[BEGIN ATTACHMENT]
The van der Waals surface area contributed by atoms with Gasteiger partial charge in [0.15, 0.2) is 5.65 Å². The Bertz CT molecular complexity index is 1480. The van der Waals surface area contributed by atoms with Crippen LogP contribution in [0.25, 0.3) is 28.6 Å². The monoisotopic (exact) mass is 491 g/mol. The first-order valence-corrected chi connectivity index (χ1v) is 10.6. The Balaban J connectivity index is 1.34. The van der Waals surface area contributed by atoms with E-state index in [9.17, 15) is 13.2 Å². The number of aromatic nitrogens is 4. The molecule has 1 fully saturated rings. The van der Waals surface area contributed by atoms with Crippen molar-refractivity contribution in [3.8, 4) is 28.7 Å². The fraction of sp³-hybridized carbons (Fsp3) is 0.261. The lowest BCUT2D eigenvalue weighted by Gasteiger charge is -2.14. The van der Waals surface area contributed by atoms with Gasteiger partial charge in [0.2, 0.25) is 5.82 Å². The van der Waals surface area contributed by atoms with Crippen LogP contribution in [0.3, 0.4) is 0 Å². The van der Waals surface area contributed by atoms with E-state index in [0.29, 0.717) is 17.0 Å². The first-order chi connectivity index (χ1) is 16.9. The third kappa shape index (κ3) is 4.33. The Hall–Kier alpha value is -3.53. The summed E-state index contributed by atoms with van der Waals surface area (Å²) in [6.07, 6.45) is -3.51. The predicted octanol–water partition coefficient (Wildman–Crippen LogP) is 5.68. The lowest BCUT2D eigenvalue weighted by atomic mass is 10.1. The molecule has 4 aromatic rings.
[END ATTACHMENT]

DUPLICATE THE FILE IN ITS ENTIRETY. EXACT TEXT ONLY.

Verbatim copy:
The van der Waals surface area contributed by atoms with Gasteiger partial charge in [0.15, 0.2) is 5.65 Å². The Bertz CT molecular complexity index is 1480. The van der Waals surface area contributed by atoms with Crippen LogP contribution in [0.25, 0.3) is 28.6 Å². The monoisotopic (exact) mass is 491 g/mol. The first-order valence-corrected chi connectivity index (χ1v) is 10.6. The Balaban J connectivity index is 1.34. The van der Waals surface area contributed by atoms with E-state index in [9.17, 15) is 13.2 Å². The number of aromatic nitrogens is 4. The molecule has 1 fully saturated rings. The van der Waals surface area contributed by atoms with Crippen molar-refractivity contribution in [3.8, 4) is 28.7 Å². The fraction of sp³-hybridized carbons (Fsp3) is 0.261. The lowest BCUT2D eigenvalue weighted by Gasteiger charge is -2.14. The van der Waals surface area contributed by atoms with Gasteiger partial charge in [0.2, 0.25) is 5.82 Å². The van der Waals surface area contributed by atoms with Crippen LogP contribution in [0.3, 0.4) is 0 Å². The van der Waals surface area contributed by atoms with E-state index in [0.29, 0.717) is 17.0 Å². The first-order chi connectivity index (χ1) is 16.9. The third kappa shape index (κ3) is 4.33. The Hall–Kier alpha value is -3.53. The summed E-state index contributed by atoms with van der Waals surface area (Å²) in [6.07, 6.45) is -3.51. The predicted octanol–water partition coefficient (Wildman–Crippen LogP) is 5.68. The lowest BCUT2D eigenvalue weighted by atomic mass is 10.1. The molecule has 4 aromatic rings.